Sir: Andreas Whittam Smith's challenge to the farmer's case is overdue ("One man's dog of an argument", 1 March). Farmers constantly tell us that we should all be devastated by the consequences if the rug was pulled from under the present rural regime. But why should we be?
Current farming practices have destroyed much of the landscape attraction and wildlife value of the countryside. Meanwhile farmers resist the idea that the taxpayers and consumers who fund them should enjoy the right to walk upon their holdings.
If farm subsidies were withdrawn and inefficient farmers departed the worst that could happen is that some farmland would revert to wilderness. Farmers tell us this would lead to an invasion "scrub" which we should find intolerable. Why?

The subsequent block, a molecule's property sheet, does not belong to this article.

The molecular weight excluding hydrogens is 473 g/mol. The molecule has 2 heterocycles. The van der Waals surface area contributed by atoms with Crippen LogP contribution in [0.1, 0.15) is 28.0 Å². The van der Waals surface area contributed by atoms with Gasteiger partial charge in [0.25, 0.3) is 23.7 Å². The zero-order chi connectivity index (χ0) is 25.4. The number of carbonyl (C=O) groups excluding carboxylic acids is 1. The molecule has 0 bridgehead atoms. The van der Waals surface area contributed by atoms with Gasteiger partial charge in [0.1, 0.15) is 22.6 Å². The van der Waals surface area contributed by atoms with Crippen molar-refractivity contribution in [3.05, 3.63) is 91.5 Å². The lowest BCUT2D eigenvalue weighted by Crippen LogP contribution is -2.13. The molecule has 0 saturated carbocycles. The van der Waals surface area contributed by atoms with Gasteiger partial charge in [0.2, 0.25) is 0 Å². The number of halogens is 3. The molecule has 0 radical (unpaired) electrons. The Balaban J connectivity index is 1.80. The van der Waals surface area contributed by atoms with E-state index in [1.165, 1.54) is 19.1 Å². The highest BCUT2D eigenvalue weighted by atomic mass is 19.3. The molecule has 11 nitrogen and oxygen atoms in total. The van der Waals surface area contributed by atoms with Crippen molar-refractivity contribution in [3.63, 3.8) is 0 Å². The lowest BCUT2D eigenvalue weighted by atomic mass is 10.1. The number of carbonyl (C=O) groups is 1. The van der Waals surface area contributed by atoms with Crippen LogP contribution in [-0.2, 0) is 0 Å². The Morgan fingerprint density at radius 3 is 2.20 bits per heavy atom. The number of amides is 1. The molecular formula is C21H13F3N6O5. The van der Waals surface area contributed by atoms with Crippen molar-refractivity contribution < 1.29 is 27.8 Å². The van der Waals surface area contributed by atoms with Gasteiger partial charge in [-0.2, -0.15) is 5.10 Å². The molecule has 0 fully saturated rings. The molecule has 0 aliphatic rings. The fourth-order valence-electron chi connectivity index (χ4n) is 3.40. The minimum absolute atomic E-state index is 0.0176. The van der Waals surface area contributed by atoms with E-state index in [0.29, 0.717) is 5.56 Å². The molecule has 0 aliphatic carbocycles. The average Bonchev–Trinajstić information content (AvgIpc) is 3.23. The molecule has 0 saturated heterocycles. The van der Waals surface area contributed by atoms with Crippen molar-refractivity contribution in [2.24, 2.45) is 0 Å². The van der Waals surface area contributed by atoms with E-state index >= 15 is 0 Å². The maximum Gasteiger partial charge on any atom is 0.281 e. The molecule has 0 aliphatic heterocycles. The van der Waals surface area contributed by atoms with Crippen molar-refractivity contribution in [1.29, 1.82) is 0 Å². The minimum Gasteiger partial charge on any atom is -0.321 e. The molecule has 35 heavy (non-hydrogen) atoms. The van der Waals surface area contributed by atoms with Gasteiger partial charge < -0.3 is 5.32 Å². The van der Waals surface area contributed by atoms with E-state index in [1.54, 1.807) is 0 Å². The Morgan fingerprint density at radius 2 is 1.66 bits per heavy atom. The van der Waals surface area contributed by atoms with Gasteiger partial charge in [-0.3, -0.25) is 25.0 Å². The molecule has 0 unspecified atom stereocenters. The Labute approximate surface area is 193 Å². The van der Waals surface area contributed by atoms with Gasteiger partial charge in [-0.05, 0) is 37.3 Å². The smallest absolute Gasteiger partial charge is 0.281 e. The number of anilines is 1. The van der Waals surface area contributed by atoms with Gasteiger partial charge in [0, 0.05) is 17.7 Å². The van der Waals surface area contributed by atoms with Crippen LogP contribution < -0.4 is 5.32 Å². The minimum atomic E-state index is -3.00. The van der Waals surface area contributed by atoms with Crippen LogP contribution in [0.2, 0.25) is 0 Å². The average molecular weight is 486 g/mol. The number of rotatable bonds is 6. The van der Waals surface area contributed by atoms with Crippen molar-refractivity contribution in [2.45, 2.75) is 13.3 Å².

"Scrub" is part of the indigenous plant life of our country. Grassland, shrubs and bushes and the woodland into which they develop provide homes and breeding grounds for wild creatures. Other countries go to great lengths to ensure that large areas are dedicated solely to nature. The shortage of wilderness in Britain is arguably a serious problem.
In fact, however, not much land abandoned by agriculture would be likely to lie derelict. As land prices fell uses other than farming would become feasible. Nature conservation organisations would be able to buy far more land. Local authorities would be able to create more extensive country parks.
All of this would be likely to make the countryside far more attractive, useful to the citizenry and biologically diverse.
Dorking, SurreyReuse content